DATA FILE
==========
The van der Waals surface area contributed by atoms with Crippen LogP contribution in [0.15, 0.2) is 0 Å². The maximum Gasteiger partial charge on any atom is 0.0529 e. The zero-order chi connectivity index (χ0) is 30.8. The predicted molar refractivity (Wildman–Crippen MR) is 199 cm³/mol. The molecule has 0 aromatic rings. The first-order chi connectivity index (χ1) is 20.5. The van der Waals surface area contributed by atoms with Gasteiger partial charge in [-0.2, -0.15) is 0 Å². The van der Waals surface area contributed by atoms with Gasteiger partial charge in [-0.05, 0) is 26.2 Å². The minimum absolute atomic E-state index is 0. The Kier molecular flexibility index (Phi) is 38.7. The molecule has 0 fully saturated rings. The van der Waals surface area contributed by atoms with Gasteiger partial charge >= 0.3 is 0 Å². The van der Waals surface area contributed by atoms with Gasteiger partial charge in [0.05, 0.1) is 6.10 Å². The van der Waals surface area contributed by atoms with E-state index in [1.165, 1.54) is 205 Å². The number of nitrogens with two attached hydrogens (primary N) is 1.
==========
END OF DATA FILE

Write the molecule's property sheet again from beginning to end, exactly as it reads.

The van der Waals surface area contributed by atoms with Crippen LogP contribution in [0.15, 0.2) is 0 Å². The maximum Gasteiger partial charge on any atom is 0.0529 e. The zero-order chi connectivity index (χ0) is 30.8. The predicted molar refractivity (Wildman–Crippen MR) is 199 cm³/mol. The molecule has 0 aromatic rings. The first-order chi connectivity index (χ1) is 20.5. The van der Waals surface area contributed by atoms with Gasteiger partial charge in [-0.2, -0.15) is 0 Å². The van der Waals surface area contributed by atoms with Gasteiger partial charge in [-0.05, 0) is 26.2 Å². The minimum absolute atomic E-state index is 0. The Kier molecular flexibility index (Phi) is 38.7. The molecule has 0 fully saturated rings. The van der Waals surface area contributed by atoms with Gasteiger partial charge >= 0.3 is 0 Å². The van der Waals surface area contributed by atoms with Gasteiger partial charge in [0.05, 0.1) is 6.10 Å². The van der Waals surface area contributed by atoms with E-state index in [1.165, 1.54) is 205 Å². The number of nitrogens with two attached hydrogens (primary N) is 1.